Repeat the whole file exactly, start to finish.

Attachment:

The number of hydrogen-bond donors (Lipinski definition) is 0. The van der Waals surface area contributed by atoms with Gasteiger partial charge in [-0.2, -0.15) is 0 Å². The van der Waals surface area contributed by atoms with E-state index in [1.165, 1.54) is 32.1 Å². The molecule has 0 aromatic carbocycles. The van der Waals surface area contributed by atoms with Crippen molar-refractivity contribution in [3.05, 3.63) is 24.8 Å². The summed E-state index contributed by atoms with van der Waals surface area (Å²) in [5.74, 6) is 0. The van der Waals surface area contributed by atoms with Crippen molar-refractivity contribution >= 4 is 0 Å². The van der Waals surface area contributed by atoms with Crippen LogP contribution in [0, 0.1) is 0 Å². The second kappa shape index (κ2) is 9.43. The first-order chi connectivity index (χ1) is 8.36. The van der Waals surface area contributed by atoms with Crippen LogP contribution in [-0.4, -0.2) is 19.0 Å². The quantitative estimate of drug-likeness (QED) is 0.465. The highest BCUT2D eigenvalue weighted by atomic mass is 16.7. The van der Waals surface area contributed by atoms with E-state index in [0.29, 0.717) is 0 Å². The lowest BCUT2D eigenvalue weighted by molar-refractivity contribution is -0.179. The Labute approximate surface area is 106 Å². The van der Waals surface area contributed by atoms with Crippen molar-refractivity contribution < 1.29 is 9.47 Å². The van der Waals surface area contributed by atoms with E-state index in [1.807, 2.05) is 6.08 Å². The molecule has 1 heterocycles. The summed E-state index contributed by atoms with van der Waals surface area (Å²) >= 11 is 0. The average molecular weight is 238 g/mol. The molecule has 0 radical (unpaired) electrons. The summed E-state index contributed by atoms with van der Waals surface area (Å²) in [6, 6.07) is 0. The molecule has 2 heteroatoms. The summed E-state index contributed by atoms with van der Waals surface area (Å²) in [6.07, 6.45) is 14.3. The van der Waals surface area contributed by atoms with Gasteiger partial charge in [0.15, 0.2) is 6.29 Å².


The number of hydrogen-bond donors (Lipinski definition) is 0. The van der Waals surface area contributed by atoms with Gasteiger partial charge in [-0.2, -0.15) is 0 Å². The van der Waals surface area contributed by atoms with E-state index in [1.165, 1.54) is 32.1 Å². The molecule has 0 aromatic carbocycles. The van der Waals surface area contributed by atoms with Crippen molar-refractivity contribution in [3.05, 3.63) is 24.8 Å². The summed E-state index contributed by atoms with van der Waals surface area (Å²) in [5.74, 6) is 0. The van der Waals surface area contributed by atoms with Crippen molar-refractivity contribution >= 4 is 0 Å². The van der Waals surface area contributed by atoms with Crippen LogP contribution in [0, 0.1) is 0 Å². The second kappa shape index (κ2) is 9.43. The first-order chi connectivity index (χ1) is 8.36. The van der Waals surface area contributed by atoms with Crippen LogP contribution in [-0.4, -0.2) is 19.0 Å². The quantitative estimate of drug-likeness (QED) is 0.465. The highest BCUT2D eigenvalue weighted by atomic mass is 16.7. The van der Waals surface area contributed by atoms with E-state index in [0.29, 0.717) is 0 Å². The lowest BCUT2D eigenvalue weighted by molar-refractivity contribution is -0.179. The Labute approximate surface area is 106 Å². The van der Waals surface area contributed by atoms with Crippen molar-refractivity contribution < 1.29 is 9.47 Å². The van der Waals surface area contributed by atoms with E-state index in [1.807, 2.05) is 6.08 Å². The molecule has 1 heterocycles. The summed E-state index contributed by atoms with van der Waals surface area (Å²) >= 11 is 0. The average molecular weight is 238 g/mol. The molecule has 0 radical (unpaired) electrons. The summed E-state index contributed by atoms with van der Waals surface area (Å²) in [6, 6.07) is 0. The molecule has 2 heteroatoms. The summed E-state index contributed by atoms with van der Waals surface area (Å²) in [6.07, 6.45) is 14.3. The van der Waals surface area contributed by atoms with Gasteiger partial charge in [0.15, 0.2) is 6.29 Å².